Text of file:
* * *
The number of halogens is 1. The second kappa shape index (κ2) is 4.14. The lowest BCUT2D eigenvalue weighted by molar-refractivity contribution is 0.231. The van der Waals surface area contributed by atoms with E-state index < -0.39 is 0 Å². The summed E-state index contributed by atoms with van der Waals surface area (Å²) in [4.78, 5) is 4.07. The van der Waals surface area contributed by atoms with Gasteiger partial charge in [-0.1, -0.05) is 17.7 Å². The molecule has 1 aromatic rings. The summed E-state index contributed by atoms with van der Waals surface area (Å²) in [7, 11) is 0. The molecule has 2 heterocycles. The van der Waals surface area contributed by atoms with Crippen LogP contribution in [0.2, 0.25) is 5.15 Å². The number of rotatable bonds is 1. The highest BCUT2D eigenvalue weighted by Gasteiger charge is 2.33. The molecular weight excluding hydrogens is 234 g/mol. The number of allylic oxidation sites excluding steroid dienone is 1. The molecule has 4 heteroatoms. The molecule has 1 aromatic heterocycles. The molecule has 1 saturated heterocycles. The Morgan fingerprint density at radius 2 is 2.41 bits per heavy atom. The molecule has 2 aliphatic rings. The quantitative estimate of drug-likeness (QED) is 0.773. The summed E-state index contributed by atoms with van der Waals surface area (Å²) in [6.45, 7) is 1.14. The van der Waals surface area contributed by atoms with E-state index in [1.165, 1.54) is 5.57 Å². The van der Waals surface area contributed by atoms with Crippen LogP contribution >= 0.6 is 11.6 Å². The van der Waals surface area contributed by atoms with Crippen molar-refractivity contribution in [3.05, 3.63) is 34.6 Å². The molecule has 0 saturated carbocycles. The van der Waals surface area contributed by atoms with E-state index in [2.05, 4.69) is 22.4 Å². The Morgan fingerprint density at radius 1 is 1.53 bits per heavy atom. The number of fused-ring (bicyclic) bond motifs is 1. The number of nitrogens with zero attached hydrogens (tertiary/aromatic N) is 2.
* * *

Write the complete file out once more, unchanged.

The number of halogens is 1. The second kappa shape index (κ2) is 4.14. The lowest BCUT2D eigenvalue weighted by molar-refractivity contribution is 0.231. The van der Waals surface area contributed by atoms with E-state index < -0.39 is 0 Å². The summed E-state index contributed by atoms with van der Waals surface area (Å²) in [4.78, 5) is 4.07. The van der Waals surface area contributed by atoms with Gasteiger partial charge in [-0.1, -0.05) is 17.7 Å². The molecule has 1 aromatic rings. The summed E-state index contributed by atoms with van der Waals surface area (Å²) in [7, 11) is 0. The molecule has 2 heterocycles. The van der Waals surface area contributed by atoms with Crippen LogP contribution in [0.2, 0.25) is 5.15 Å². The number of rotatable bonds is 1. The highest BCUT2D eigenvalue weighted by Gasteiger charge is 2.33. The molecular weight excluding hydrogens is 234 g/mol. The number of allylic oxidation sites excluding steroid dienone is 1. The molecule has 4 heteroatoms. The molecule has 1 aromatic heterocycles. The molecule has 1 saturated heterocycles. The Morgan fingerprint density at radius 2 is 2.41 bits per heavy atom. The molecule has 2 aliphatic rings. The quantitative estimate of drug-likeness (QED) is 0.773. The summed E-state index contributed by atoms with van der Waals surface area (Å²) in [6.45, 7) is 1.14. The van der Waals surface area contributed by atoms with E-state index in [1.165, 1.54) is 5.57 Å². The van der Waals surface area contributed by atoms with Crippen LogP contribution >= 0.6 is 11.6 Å². The van der Waals surface area contributed by atoms with Crippen molar-refractivity contribution in [3.05, 3.63) is 34.6 Å². The molecule has 0 saturated carbocycles. The van der Waals surface area contributed by atoms with E-state index in [2.05, 4.69) is 22.4 Å². The Morgan fingerprint density at radius 1 is 1.53 bits per heavy atom. The number of fused-ring (bicyclic) bond motifs is 1. The number of nitrogens with zero attached hydrogens (tertiary/aromatic N) is 2.